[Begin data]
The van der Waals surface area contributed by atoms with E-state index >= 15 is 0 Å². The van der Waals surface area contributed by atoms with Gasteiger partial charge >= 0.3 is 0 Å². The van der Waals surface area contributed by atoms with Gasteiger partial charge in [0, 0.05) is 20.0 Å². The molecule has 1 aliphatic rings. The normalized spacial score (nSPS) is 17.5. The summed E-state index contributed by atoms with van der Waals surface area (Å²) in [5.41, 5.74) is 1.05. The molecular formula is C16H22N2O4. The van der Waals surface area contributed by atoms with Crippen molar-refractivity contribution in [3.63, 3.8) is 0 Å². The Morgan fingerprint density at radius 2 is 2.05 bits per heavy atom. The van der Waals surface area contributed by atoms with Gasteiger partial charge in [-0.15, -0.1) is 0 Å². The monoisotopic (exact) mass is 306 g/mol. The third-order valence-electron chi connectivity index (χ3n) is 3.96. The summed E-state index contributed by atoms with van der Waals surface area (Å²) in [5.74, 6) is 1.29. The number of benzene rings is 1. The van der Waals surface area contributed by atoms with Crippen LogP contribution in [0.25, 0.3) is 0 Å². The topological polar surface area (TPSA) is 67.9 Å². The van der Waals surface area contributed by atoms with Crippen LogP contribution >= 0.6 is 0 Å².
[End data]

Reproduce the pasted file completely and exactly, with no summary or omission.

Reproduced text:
The van der Waals surface area contributed by atoms with E-state index >= 15 is 0 Å². The van der Waals surface area contributed by atoms with Gasteiger partial charge >= 0.3 is 0 Å². The van der Waals surface area contributed by atoms with Gasteiger partial charge in [0, 0.05) is 20.0 Å². The molecule has 1 aliphatic rings. The normalized spacial score (nSPS) is 17.5. The summed E-state index contributed by atoms with van der Waals surface area (Å²) in [5.41, 5.74) is 1.05. The molecular formula is C16H22N2O4. The van der Waals surface area contributed by atoms with Crippen molar-refractivity contribution in [3.63, 3.8) is 0 Å². The Morgan fingerprint density at radius 2 is 2.05 bits per heavy atom. The van der Waals surface area contributed by atoms with Gasteiger partial charge in [-0.15, -0.1) is 0 Å². The monoisotopic (exact) mass is 306 g/mol. The third-order valence-electron chi connectivity index (χ3n) is 3.96. The summed E-state index contributed by atoms with van der Waals surface area (Å²) in [5.74, 6) is 1.29. The number of benzene rings is 1. The van der Waals surface area contributed by atoms with Crippen LogP contribution in [0.25, 0.3) is 0 Å². The topological polar surface area (TPSA) is 67.9 Å². The van der Waals surface area contributed by atoms with Crippen LogP contribution >= 0.6 is 0 Å².